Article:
The US Food and Drug Administration said on Friday that it has learned that some ranitidine -- acid-reducing and heartburn medicines, including those known by the brand name Zantac -- contain low levels of an impurity that could cause cancer.
The nitrosamine impurity known as N-nitrosodimethylamine or NDMA has been classified as a probable human carcinogen based on lab tests, and this isn't the first time that it has been detected in a common medication.
Since last year, the FDA has been investigating NDMA and other impurities in blood pressure and heart failure medicines known as angiotensin receptor blockers or ARBs. Numerous recalls have been launched as the FDA found "unacceptable levels" of nitrosamines in several of those common drugs containing valsartan.
A study published last year in the medical journal BMJ found no "markedly increased short term overall risk of cancer" among users of the valsartan drugs contaminated with NDMA. Yet that study also noted that research into long-term cancer risk is needed.
Now, with NDMA being found in samples of ranitidine, "we are still investigating all ranitidine products and we are continuing to test additional samples," FDA spokesman Jeremy Kahn said in an email on Friday.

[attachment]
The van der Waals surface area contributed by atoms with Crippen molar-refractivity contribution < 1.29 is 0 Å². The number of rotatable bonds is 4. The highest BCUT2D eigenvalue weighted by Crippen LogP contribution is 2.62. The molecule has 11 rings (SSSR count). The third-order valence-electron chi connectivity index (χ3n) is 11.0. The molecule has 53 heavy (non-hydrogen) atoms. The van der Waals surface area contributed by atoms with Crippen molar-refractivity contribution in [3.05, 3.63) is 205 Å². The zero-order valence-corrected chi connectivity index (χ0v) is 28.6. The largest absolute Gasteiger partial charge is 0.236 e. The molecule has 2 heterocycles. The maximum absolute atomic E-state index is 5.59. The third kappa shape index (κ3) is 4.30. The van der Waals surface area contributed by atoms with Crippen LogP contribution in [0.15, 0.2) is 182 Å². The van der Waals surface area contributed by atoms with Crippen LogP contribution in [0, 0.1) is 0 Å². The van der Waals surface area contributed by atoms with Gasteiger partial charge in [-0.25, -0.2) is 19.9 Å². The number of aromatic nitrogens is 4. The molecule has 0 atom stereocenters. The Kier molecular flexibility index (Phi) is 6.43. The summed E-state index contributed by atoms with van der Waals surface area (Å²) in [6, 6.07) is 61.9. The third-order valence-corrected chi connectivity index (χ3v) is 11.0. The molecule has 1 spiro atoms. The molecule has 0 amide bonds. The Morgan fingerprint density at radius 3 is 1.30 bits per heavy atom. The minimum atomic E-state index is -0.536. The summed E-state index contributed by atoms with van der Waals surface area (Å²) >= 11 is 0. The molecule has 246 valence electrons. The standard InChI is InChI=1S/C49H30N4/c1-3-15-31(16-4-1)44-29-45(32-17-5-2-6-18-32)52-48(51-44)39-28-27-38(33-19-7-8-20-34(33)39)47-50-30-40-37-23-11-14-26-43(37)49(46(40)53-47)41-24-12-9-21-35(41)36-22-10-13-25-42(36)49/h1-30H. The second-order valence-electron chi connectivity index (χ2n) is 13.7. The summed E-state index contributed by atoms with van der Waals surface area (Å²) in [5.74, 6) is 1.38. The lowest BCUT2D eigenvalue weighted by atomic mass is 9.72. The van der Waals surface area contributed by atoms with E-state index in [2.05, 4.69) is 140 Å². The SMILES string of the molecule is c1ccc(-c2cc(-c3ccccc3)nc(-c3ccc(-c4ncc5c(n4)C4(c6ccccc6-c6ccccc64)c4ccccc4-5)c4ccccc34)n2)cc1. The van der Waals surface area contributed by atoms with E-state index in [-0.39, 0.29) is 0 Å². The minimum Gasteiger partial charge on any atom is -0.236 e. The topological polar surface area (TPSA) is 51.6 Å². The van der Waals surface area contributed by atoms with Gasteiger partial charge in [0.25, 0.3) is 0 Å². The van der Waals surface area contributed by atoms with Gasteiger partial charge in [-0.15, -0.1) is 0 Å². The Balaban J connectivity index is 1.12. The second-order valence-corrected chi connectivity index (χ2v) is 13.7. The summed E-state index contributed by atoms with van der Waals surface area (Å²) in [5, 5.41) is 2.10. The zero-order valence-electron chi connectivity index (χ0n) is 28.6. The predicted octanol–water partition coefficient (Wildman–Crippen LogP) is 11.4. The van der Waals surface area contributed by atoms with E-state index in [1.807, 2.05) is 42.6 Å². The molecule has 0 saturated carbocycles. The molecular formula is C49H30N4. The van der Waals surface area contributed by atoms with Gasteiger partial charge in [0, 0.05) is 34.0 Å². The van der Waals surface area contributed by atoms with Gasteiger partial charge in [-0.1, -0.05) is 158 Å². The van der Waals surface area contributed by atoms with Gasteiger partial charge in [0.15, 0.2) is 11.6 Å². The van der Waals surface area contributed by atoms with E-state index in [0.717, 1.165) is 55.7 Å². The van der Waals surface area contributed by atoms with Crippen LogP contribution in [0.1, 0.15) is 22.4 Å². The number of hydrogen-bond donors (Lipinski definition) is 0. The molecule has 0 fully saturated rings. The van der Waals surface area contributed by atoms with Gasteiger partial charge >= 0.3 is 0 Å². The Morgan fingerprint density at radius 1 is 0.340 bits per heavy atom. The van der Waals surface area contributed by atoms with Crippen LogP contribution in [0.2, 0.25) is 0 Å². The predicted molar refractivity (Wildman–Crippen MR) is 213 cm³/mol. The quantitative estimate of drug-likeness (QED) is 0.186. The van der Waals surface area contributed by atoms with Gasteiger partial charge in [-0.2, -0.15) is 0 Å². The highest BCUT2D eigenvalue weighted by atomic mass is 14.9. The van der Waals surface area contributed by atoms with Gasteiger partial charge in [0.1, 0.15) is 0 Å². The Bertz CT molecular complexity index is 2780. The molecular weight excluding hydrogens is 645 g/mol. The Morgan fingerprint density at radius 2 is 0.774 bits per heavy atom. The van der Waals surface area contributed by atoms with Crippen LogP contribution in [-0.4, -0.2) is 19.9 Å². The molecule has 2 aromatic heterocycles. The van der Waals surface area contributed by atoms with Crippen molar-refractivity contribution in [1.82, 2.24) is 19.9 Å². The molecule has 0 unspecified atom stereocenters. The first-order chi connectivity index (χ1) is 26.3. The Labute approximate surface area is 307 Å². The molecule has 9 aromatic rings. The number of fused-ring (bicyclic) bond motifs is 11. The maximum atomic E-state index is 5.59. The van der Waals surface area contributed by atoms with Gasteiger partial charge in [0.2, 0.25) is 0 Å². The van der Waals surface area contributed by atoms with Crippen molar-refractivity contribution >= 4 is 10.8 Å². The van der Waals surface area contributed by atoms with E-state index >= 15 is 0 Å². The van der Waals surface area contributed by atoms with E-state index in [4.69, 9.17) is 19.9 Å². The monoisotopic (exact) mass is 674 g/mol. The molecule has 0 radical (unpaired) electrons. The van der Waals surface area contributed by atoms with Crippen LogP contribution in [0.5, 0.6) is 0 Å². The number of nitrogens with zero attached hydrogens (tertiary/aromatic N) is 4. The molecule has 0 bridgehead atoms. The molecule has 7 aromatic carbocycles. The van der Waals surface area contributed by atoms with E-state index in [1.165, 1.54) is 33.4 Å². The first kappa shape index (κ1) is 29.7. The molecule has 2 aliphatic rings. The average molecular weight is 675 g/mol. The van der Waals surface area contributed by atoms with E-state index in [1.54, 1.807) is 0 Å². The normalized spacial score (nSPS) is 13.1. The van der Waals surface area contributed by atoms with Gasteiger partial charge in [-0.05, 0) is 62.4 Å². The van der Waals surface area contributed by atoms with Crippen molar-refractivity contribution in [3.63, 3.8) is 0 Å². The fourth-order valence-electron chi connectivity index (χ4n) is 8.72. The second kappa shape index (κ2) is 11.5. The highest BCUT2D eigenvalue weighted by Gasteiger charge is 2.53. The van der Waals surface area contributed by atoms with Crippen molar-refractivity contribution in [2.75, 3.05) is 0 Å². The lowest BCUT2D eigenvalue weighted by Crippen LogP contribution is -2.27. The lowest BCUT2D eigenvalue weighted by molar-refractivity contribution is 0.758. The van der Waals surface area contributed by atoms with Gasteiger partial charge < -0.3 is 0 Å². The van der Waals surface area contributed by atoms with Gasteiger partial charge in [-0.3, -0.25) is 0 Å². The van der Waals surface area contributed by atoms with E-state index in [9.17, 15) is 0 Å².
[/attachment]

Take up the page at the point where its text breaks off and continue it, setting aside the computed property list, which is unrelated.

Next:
"At this time there are no company recalls and FDA is not urging companies to recall. So far, NDMA has been found in ranitidine in low levels and we are not calling for consumers and patients to stop taking ranitidine at this time," he said. "We do not have any information to share on how many companies' products could be affected. The FDA will share more information with the public and industry as we learn more throughout the investigation."
Ranitidine is an over-the-counter and prescription histamine-2 blocker, which decreases the amount of acid that the stomach creates.
The FDA said people don't need to stop taking the medication, but patients taking the prescription versions who wish to discontinue may want to talk to their doctor about other treatment options, and people taking an over-the-counter version can consider other medicines approved for their conditions.
NDMA can cause harm in large amounts, but the levels the FDA found in preliminary tests of ranitidine "barely exceed amounts you might expect to find in common foods," according to a statement from Dr. Janet Woodcock, research director for FDA's Centers for Drug Evaluation and Research.
Woodcock said the FDA is working with international regulators and industry partners to determine the source of the ranitidine impurity.
People can report adverse health reactions with ranitidine to the FDA's MedWatch.